Headline
** Now we have politics of grave digging ** Bank accounts info sought to intimidate journos ** UK removes BD from travel red list ** A significant portion of the Outer Circular Road at Rajarbagh in the capital has been dug up by the Dhaka South City Corporation for renovations, interrupting the flow of traffic on the busy thoroughfare. This photo was taken on Saturday. ** US Capitol on high alert as pro-Trump demonstrators converge for rally ** Hifazat leader Mufti Rizwan arrested ** Students aged 12-17 to get Pfizer shots ** World leaders descend on New York despite pandemic ** Evaly shuts office, orders staff to work from home ** Errant e-commerce firms to face stern action: DMP ** Four killed as bus rams auto-rickshaw ** DU halls to reopen on October 5 ** Another body found near Cox's Bazar beach ** Daily Covid cases hit 16-week low ** Bangladesh protests Indian claim on continental shelf ** Australian police clash with anti-lockdown protesters ** Keep them free on bail to recover the money defrauded ** Cuba begins vaccinating children against Covid ** A group of merchants and customers stage protest at the Shahbagh intersection in the capital on Friday demanding release of the Evaly's Chairman Shamima Nasrin and Chief Executive Officer (CEO) Mohammad Rassel. ** Evaly couple on 3-day remand ** PM off to USA to join 76th UNGA ** Ban on soybean meal export sought ** Hasina greets Modi on his birthday ** Will Evaly customers get their money back? ** Inconsistence surfaces between FIRs and probe reports **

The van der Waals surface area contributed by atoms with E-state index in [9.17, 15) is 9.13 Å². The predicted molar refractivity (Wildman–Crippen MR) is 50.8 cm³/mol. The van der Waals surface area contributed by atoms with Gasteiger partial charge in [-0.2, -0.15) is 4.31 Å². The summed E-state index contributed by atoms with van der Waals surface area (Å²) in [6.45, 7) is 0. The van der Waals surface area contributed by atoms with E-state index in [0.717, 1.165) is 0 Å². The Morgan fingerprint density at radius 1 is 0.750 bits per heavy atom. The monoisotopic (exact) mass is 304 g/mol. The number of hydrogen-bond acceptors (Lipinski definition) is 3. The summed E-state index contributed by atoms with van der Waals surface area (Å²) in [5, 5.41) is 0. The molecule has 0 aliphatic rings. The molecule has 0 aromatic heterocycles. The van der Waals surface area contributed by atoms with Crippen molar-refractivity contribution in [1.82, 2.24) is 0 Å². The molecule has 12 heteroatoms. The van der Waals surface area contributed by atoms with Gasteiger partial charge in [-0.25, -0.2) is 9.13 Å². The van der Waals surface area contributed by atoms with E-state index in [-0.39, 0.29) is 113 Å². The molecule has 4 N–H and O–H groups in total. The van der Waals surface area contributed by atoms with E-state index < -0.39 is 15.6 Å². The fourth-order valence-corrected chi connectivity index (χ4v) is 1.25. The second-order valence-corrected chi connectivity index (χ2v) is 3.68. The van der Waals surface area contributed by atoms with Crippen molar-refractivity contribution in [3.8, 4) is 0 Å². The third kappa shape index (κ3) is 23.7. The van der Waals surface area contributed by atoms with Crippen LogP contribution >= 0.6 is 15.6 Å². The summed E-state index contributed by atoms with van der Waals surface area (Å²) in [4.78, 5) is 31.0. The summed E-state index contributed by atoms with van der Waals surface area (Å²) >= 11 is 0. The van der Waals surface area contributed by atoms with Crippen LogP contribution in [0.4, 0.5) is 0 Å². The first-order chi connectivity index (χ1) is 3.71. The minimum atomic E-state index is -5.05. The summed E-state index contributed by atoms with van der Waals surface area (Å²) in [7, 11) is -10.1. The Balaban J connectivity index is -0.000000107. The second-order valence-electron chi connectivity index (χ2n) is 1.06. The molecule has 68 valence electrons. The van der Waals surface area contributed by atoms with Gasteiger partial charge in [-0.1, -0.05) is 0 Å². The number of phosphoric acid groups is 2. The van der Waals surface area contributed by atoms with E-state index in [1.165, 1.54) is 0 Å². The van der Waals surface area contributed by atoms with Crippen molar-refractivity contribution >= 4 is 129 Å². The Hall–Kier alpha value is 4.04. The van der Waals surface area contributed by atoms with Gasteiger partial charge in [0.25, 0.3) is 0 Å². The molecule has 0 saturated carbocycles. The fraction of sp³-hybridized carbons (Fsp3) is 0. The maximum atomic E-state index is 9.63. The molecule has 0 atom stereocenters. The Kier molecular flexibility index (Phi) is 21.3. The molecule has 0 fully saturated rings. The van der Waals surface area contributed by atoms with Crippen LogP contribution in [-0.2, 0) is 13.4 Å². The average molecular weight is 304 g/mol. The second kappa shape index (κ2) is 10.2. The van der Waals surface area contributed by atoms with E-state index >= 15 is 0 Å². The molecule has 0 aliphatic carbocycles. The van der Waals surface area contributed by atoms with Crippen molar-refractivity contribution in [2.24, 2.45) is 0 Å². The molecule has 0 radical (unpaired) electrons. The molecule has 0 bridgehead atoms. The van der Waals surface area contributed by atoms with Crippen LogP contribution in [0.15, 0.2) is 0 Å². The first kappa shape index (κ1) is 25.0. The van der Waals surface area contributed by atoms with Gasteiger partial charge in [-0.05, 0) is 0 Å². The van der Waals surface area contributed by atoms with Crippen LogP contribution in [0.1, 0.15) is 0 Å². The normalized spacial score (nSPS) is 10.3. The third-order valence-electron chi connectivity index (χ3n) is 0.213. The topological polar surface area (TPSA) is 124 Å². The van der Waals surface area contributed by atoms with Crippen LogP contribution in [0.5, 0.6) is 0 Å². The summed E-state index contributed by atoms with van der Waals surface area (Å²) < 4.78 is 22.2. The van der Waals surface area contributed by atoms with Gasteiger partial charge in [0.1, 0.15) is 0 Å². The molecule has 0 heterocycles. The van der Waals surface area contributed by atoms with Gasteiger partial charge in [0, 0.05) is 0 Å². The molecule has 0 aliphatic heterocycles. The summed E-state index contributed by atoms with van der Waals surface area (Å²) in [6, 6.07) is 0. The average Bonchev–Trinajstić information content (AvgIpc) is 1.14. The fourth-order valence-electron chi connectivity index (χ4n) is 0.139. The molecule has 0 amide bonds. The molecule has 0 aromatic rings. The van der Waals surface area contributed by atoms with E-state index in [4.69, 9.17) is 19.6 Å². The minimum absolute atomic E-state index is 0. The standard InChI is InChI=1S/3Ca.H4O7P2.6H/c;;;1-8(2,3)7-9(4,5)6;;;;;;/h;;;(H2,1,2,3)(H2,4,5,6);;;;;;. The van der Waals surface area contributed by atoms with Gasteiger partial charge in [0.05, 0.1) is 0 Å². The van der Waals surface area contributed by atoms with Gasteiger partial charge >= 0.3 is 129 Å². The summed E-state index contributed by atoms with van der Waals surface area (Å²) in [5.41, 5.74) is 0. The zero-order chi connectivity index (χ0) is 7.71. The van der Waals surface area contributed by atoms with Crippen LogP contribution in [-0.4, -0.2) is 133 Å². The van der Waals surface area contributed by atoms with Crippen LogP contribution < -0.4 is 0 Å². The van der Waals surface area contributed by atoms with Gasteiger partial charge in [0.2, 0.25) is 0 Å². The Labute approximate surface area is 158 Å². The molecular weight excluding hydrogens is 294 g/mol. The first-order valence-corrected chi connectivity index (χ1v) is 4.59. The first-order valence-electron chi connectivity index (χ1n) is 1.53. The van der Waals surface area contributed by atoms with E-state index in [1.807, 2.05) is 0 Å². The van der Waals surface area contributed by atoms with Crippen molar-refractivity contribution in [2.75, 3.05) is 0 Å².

Human Rights Commission gets no importance

15 September 2021


ENVISAGED as the conscience keeper of the country, the National Human Rights Commission (NHRC) has failed on many counts to take any action against the perpetrators of human rights violence in the country. Speakers at a discussion organised by Ain o Salish Kendra (ASK) on Monday held the selection process of the commission responsible for this. The selection is politically motivated with only people from the ruling party getting preference. It was also told that former bureaucrats who are not involved in human rights are given preference for inclusion in the commission.
To overcome the flaws of the selection process, the speakers suggested that NHRC should make sure ordinary citizens are present during the selection. The commission also should stick to the Paris Principles when selecting and recruiting its members and chairpersons. Because the Paris Principles are guidelines adopted by the United Nations Human Rights Commission  (UNHRC) that delineate how institutions that protect human rights should function. Bangladesh's NHRC is only 'partially compliant' with the Paris Principles, as stated by the Global Alliance on National Human Rights Institutions (GANHRI). According to ASK, in 2020, the commission took up 49 complaints at their own initiative, but only one has been solved so far. It received a total of 432 complaints last year, of which 302 are still pending.
Almost a decade ago the NHRC began its journey under the National Human Rights Commission Act, 2009. ASK in a recent report on the commission's decade of activities, observed that it always recruits its secretaries, directors, and joint directors from the Public Administration through deputation on an ad-hoc basis. This adversely impacts on the independence of the commission and is a violation of the GANHRI standards. It also pointed out that while the NHRC makes recommendations to the government, it cann't ensure that the recommendations are followed. It was also mentioned that the law of NHRC itself restricts it from investigating any forces, including the police and the Rab. The investigations are limited to just sending letters.
Ever since its establishment over a decade ago, the NHRC has been struggling to overcome significant administrative, legal and political challenges. The big question however is if this state institution is a 'toothless tiger', can't it even growl?


Add Rate